Welcome to our series focusing on health, wellbeing and yoga with Stacey Baxter of Muladhara Yoga.
Let’s begin by defining selfish. Being selfish is ‘considered’ the act of being egotistical, being concerned only about oneself and having a complete disregard for others. Doesn’t sound great, does it?
Let’s try and look at it from a different angle. What if we saw selfish as looking after yourself for you and you only, listening to your mind and body about what you want and need, spending time to hold space for yourself and only doing things that make you happy?
It’s still being concerned about yourself, but on a wellbeing level. Ultimately, being a little selfish sometimes will help you feel better in yourself, which will subsequently radiate to others, which will make others feel good too – almost like a ‘good energy domino effect’ – win-win.
When practicing yoga, we must be selfish. We must think of what OUR body is asking, what OUR mind needs. Do we need to soften or deepen?
I remind students regularly to only do what their body is asking and to not compare themselves to others, as what one body needs is different to another.
What if we moved this knowledge in to everyday life, asking yourself, what do I need?
Do you have a habit of saying yes to everything to keep the peace? Sometimes at your own detriment? From going on a night out when you just want to be at home in your pjs, or saying yes to more work when your workload is already unbearable? In both scenarios you more than likely feel like the energy has been sucked right out of you; why can’t you just say no?
To go out when you’re tired will more than likely result in you feeling terrible the next day, for what exactly? If you had just stayed in and listened to your own needs, you would have woken fresh and feeling good.
Continuing to take on more and more work will lead to burn out, you won’t perform to your best ability which isn’t good for you or your work, by pushing back and saying no, you’re avoiding the burn out and being more productive – again, win-win.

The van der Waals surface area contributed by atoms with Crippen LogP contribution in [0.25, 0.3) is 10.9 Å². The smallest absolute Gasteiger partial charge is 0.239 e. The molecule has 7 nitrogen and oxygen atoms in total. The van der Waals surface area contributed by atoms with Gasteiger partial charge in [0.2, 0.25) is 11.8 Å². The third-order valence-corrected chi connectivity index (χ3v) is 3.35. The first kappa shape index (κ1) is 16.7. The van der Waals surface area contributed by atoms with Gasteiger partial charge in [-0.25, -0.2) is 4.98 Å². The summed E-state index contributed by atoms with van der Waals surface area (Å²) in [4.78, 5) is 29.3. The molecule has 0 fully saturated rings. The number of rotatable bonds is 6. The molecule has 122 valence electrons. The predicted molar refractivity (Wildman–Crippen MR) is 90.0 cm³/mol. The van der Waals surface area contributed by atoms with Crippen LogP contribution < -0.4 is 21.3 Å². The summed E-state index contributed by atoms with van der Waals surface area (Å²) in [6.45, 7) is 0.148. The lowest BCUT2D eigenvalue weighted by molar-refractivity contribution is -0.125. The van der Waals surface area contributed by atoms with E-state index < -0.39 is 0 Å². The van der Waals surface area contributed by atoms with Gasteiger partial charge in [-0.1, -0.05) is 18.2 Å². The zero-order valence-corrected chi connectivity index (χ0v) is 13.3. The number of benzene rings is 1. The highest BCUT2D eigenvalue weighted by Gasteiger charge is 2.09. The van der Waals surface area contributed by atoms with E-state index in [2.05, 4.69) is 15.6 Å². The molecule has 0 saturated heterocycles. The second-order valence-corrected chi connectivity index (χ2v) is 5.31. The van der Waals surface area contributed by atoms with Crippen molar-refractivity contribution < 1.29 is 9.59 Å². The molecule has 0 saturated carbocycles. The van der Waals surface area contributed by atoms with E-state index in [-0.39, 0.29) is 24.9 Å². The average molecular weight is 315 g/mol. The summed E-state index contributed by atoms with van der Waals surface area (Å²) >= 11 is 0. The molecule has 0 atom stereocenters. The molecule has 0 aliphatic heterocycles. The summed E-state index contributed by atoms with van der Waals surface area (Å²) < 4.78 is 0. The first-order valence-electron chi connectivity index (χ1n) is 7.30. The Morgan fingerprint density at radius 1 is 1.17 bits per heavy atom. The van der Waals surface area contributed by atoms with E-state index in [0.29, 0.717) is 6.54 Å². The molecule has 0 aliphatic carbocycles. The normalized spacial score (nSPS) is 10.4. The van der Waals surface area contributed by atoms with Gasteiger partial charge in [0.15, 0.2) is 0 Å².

Like everything however, being selfish needs balance. It wouldn’t work out great if you just said no to everything and were slipping more into the ego/disregard for others definition, it’s having the courage to say no when your mind and body are screaming at you to take a rest.
As I’ve got older it has become easier to be more selfish, happily choosing to have a night in to recharge over a night out and being wiser about who I give my time to, but where I recently had a lesson was recognising when I need to stop saying yes to more work. As I love to teach, I was saying yes to every opportunity without considering, 1 – I also work a full-time job and 2 – as a yoga teacher, in my experience, you can easily absorb other energies which can be tiring.
Eventually, I burnt out, therefore I decided to take a solo break.
So, I’m sat here on my balcony in Madeira feeling inspired to write this. I had a moment of pure bliss, noticing how relaxed I felt whilst listening to the sound of the waves. I took myself here as my body screamed for a break. I travelled solo, I take myself out for dinner, do what I want to make my soul feel good; a week of being selfish is liberating and you feel in tune with yourself.
Whilst I appreciate, some will be reading this thinking, “I have kids, I have a partner to consider, I don’t have the money”, that doesn’t mean you can’t take a little time for yourself and have your moment of being selfish. Take a day off work whilst the kids are at school and spend the day on the sofa watching what YOU want, eating what YOU want, snoozing when YOU want; it’s still selfish, it’s still time to recharge, it’s still you time – just free of charge.
I hope you can take time to be a little selfish in the future, listen to your mind, listen to your body, listen to yourself.
Until next time, namaste.
This article is not intended as a substitute for the medical advice of physicians. The reader should regularly consult a physician in matters relating to his/her health and particularly with respect to any symptoms that may require diagnosis or medical attention.